The CES pre-event launches continue to go strong – here are some of the hottest that we saw over the past 24 hours:
• It’s like a toll-free number for data: AT&T becomes the first to offer toll-free data, where businesses foot the bill rather than users. Because let’s just shake everything up, shall we? (Thanks CMIO Susan Dorfman for the article.)
• Health is hot says BusinessWeek, reporting that fitness apps are way more popular than even 3D TVs this year. (Thanks VP Product Development Karel Lahmy, who will be live on the scene at CES shortly.) There are even patient panels at this year’s conference!
• Intel has entered the wearables market with a series of devices, and teamed up with PSFK to launch the “Future of Wearables report,” which they’ll be presenting today live at the show. Sony is also now in the wearables scene with SmartBand.
• Samsung, which is already in the wearables market, focused its first launch announcement on hardware that competes with Apple.
• The 8 coolest gadgets Wired has seen so far include several wearables and a creepy/cool robot mommy. AND something that I know our CEO Stan will want to acquire immediately (see if you can guess what it is.)
• Innovid and Cisco are ratcheting up the second screen experience for advertisers with what MediaPost explains is a system that “will allow broadcasters or third-party app providers to deliver advertising to the second screen based on keywords that are spoken in TV shows on the first screen.”
• Although I personally don’t see a connection to health yet, I think this is cool: iBeacon is a micro-positioning device being used in supermarkets to advertise to customers, and is holding a scavenger hunt at CES to illustrate its capabilities.
CMI/Compas announced this morning that we have named comScore as its solution provider of record for ad verification. This is a first of its kind collaboration in the pharma industry for physician and healthcare provider audiences. As we explained in a whitepaper, ad verification is designed to ensure that every ad impression is a quality impression, every impression is compliant and is served and displayed as intended and purchased.
Thanks to our Campaign Analyst Philip Turicik for sharing his takeaways from a new Landing Page Success Guide from Ion Interactive (for a copy of the PDF, you can email me):
Our clients’ landing pages are an integral part of their business success. How much influence, analysis and feedback are we putting into the first thing users see when they click on our clients’ ads?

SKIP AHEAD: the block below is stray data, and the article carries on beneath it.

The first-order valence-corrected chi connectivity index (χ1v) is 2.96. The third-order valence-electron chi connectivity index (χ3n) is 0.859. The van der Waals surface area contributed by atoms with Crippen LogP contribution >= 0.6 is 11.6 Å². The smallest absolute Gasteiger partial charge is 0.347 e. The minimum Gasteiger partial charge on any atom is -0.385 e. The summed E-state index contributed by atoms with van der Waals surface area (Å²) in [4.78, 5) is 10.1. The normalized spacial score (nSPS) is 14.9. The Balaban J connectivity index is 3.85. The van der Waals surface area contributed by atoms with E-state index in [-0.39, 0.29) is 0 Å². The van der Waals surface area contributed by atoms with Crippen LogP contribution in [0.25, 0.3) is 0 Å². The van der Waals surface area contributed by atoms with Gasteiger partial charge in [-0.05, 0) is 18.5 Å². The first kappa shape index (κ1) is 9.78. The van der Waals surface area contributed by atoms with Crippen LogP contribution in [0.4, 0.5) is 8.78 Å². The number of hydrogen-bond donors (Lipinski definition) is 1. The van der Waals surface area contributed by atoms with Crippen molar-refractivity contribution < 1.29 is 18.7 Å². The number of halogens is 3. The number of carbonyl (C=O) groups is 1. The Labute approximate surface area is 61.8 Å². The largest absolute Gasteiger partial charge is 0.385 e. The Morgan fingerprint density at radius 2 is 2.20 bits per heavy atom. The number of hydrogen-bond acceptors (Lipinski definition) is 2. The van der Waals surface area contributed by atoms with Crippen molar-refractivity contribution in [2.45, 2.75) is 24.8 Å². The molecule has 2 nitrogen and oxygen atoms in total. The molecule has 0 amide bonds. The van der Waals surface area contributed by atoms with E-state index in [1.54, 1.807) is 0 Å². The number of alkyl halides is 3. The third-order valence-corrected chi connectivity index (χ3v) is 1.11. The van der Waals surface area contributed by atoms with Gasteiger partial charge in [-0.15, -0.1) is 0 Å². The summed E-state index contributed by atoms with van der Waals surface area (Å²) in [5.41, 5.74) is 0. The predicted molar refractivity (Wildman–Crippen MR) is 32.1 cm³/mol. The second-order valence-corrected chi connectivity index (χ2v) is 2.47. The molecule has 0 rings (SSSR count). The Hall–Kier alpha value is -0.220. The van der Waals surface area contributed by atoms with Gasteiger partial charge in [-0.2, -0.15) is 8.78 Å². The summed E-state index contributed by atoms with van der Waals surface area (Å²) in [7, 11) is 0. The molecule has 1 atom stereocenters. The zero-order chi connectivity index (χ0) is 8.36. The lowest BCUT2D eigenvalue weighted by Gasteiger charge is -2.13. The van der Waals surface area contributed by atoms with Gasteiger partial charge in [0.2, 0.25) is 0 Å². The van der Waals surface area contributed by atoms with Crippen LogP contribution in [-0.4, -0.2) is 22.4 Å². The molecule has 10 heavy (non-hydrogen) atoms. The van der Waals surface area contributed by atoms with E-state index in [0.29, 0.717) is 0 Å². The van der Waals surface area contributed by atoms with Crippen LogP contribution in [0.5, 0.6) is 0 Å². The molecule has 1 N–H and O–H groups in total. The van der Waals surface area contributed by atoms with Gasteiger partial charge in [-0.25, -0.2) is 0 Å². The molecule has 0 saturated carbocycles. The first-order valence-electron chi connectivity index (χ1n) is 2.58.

1. Start with Traffic, Not Pages – focus first on how visitors get to your site, not what they do when they get there.
a. Understand the media and sources that are driving traffic, and how that traffic behaves (bounce rate, duration, conversion rate, etc.)
2. Analyze Traffic Sources – determine the best opportunities for improvement and identify where budget is inefficient.
a. There will always be a medium or source driving a high percentage of wasted traffic, or generating a very high cost per conversion.
3. The Landing Page Message Should Match the Ad Message
a. Each ad offers the promise of a “carrot” – something that motivated the user to click it. The landing page should stay focused on this carrot and build momentum in the user experience.
4. The Landing Page Should be Actionable
a. Landing pages need to show visitors which action(s) it wants them to take – it should be obvious!
5. The Landing Page Should be Focused and Simple
a. A cluttered landing page is detrimental to the visitor and can cause bounce rate to increase. Conversely, clarity leads to focus and focus leads to conversion – keep content on point!
6. Keep the Call to Action Positive
a. Visitors don’t want to “Submit” or “Download” – they want to “Get Started” or “Download Tips to Boost Performance”. Use wording carefully!
7. The Landing Page Should be Clean
a. Copy-heavy pages look like work, and work doesn’t drive conversions. Use sub-headlines, short blocks of copy and vary length of sentences. Keep it positive and trust-worthy.
8. Landing Page Areas to Test
a. Design – is the layout conversion-focused and friendly? Are directional cues effective?
b. Relevancy – is the landing page relevant to site-traffic drivers (ads)? Does the message match the ad “carrot”?
c. Content – is the value proposition effective? Are icons and images being used in tandem with concise copy?
d. Offer – are you trying to convince visitors they need to convert? Do they need another reason why they should? Make them want to convert!
-Carly Kuper, VP, Strategic Marketing & Corporate Communications
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